Makes my glad to drive an 1985 Alfa Spider. I highly doubt the computer has enough memory to store that kinda information. Infact I think the performance would see big imporvement if could retain information for a longer period the Variable Valve timeing control might be allot smarter if it could keep track of conditions for at least 5 min. I wish the car did* know I was in a race and could keep thing adjusted according rather then droping the cam back to normal just becase I got out of the throtel to take a curve.

Re:I think I will just keep my littlle sports car (1)

Shadwell (709447) | more than 9 years ago | (#10877058)

I hope you don't drive the way you spell.

Re:I think I will just keep my littlle sports car (0, Offtopic)

oexeo (816786) | more than 9 years ago | (#10877266)

> I hope you don't drive the way you spell.

I hope you don't drive as badly as your as your sig is shit

As long as they come with an off switch. (2, Interesting)

BitterOak (537666) | more than 9 years ago | (#10876983)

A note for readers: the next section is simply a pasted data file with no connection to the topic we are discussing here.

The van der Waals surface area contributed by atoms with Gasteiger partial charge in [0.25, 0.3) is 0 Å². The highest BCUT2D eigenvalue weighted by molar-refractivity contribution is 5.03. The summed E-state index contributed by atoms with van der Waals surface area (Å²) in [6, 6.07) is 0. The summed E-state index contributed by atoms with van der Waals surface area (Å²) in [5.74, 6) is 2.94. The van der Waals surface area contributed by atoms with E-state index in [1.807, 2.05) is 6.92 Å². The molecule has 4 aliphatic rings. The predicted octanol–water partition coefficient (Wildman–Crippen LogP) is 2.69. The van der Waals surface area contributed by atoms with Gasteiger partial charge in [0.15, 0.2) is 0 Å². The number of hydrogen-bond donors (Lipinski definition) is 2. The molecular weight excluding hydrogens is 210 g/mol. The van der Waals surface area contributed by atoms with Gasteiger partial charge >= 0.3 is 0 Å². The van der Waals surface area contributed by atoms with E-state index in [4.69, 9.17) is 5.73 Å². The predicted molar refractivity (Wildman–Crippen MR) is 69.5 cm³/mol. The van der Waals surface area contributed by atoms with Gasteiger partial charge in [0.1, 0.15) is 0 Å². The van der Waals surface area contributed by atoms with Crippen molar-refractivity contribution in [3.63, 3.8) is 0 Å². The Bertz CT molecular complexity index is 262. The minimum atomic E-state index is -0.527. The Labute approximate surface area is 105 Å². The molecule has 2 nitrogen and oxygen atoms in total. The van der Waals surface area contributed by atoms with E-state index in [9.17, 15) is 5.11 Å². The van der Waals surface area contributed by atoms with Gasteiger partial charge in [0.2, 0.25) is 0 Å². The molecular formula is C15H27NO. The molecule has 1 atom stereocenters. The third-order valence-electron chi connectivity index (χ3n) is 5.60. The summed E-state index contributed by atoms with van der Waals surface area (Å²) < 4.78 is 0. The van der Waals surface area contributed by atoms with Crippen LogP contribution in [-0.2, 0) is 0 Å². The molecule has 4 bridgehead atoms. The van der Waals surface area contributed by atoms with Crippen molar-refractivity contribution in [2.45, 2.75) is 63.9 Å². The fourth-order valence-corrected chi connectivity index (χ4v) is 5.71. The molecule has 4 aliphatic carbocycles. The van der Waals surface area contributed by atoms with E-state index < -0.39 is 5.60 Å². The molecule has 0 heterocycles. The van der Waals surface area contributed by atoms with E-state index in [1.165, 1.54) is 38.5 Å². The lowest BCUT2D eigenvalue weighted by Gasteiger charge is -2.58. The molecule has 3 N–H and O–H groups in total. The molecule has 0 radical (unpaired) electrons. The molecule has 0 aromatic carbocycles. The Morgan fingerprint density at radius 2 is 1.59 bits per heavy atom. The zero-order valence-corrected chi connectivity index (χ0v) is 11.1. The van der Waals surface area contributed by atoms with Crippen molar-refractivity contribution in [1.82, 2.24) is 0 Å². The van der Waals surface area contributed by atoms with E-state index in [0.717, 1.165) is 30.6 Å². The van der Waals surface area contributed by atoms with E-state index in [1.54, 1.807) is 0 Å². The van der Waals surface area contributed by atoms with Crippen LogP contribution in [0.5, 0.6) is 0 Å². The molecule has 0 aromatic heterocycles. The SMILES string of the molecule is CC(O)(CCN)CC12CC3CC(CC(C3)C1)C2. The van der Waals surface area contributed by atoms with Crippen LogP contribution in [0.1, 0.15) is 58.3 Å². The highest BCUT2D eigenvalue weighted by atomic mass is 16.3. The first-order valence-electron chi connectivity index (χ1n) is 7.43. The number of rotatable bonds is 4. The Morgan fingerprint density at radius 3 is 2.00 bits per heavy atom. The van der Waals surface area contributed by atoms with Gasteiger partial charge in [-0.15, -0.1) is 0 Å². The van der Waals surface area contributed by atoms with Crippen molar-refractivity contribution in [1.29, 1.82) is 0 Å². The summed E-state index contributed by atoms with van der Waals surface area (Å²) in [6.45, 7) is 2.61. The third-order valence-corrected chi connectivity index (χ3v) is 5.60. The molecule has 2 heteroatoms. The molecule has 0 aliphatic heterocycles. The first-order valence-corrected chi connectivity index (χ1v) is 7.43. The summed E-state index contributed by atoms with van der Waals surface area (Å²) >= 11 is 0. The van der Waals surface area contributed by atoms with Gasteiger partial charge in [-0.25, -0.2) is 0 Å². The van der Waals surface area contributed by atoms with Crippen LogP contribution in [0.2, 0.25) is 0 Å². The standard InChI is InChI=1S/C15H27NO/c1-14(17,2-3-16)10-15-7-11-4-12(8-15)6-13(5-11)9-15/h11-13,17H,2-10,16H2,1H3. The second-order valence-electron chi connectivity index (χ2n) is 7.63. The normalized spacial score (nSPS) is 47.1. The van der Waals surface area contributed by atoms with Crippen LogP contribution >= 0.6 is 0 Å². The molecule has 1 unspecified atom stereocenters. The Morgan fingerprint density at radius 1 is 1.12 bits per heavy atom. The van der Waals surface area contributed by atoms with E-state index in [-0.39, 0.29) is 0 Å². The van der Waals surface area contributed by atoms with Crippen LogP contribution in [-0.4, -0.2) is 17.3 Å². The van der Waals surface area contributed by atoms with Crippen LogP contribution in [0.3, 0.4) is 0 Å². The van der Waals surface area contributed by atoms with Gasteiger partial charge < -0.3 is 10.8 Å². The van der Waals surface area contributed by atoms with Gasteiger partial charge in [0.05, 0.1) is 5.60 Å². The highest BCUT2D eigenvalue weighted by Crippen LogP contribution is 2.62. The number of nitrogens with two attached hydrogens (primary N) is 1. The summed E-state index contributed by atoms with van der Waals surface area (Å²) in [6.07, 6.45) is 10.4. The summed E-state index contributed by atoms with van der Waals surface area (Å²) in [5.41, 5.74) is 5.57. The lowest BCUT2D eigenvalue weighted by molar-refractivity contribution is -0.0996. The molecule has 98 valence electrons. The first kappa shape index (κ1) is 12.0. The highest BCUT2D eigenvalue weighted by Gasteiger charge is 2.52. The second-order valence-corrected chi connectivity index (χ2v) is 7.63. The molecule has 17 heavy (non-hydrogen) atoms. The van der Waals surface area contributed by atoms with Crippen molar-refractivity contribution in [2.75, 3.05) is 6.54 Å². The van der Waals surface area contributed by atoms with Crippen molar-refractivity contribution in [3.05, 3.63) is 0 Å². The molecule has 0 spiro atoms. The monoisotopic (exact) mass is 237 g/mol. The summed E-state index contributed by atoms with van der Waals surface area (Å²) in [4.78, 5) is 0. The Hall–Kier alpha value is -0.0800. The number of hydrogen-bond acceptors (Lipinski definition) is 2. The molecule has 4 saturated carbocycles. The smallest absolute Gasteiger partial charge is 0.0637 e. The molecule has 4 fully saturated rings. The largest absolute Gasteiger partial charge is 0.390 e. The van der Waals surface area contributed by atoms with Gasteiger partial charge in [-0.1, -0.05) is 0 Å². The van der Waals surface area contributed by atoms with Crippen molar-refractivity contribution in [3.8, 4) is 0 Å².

I see nothing inherintly bad with this technology itself. In fact, it could prove quite useful at times. But it is vitally important that buyers be informed of these systems, and they must be equipped with an off switch.

Does anyone know if all existing systems such as On-star can be turned off easily by the driver?

Re:As long as they come with an off switch. (0)

Anonymous Coward | more than 9 years ago | (#10877003)

So I could switch it off at the precise moment that it might become useful to the innocent old dear I'm about to run down by driving like a dickhead?

Re:As long as they come with an off switch. (3, Insightful)

BitterOak (537666) | more than 9 years ago | (#10877080)